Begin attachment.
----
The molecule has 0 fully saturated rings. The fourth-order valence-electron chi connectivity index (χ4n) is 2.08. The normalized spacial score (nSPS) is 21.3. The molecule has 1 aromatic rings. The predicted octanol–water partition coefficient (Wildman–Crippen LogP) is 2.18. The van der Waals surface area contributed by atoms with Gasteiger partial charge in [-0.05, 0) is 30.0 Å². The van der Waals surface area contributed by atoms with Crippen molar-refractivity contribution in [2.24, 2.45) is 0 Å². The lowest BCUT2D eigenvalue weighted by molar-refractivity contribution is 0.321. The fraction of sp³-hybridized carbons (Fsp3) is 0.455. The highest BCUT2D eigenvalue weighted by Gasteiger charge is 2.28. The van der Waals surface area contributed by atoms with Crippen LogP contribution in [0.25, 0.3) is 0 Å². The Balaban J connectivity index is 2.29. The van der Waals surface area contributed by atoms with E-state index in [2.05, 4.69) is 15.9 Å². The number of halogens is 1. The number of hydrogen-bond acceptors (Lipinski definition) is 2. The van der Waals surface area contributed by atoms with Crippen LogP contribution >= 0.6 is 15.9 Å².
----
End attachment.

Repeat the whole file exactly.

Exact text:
The molecule has 0 fully saturated rings. The fourth-order valence-electron chi connectivity index (χ4n) is 2.08. The normalized spacial score (nSPS) is 21.3. The molecule has 1 aromatic rings. The predicted octanol–water partition coefficient (Wildman–Crippen LogP) is 2.18. The van der Waals surface area contributed by atoms with Gasteiger partial charge in [-0.05, 0) is 30.0 Å². The van der Waals surface area contributed by atoms with Crippen molar-refractivity contribution in [2.24, 2.45) is 0 Å². The lowest BCUT2D eigenvalue weighted by molar-refractivity contribution is 0.321. The fraction of sp³-hybridized carbons (Fsp3) is 0.455. The highest BCUT2D eigenvalue weighted by Gasteiger charge is 2.28. The van der Waals surface area contributed by atoms with Crippen LogP contribution in [0.25, 0.3) is 0 Å². The Balaban J connectivity index is 2.29. The van der Waals surface area contributed by atoms with E-state index in [2.05, 4.69) is 15.9 Å². The number of halogens is 1. The number of hydrogen-bond acceptors (Lipinski definition) is 2. The van der Waals surface area contributed by atoms with Crippen LogP contribution >= 0.6 is 15.9 Å².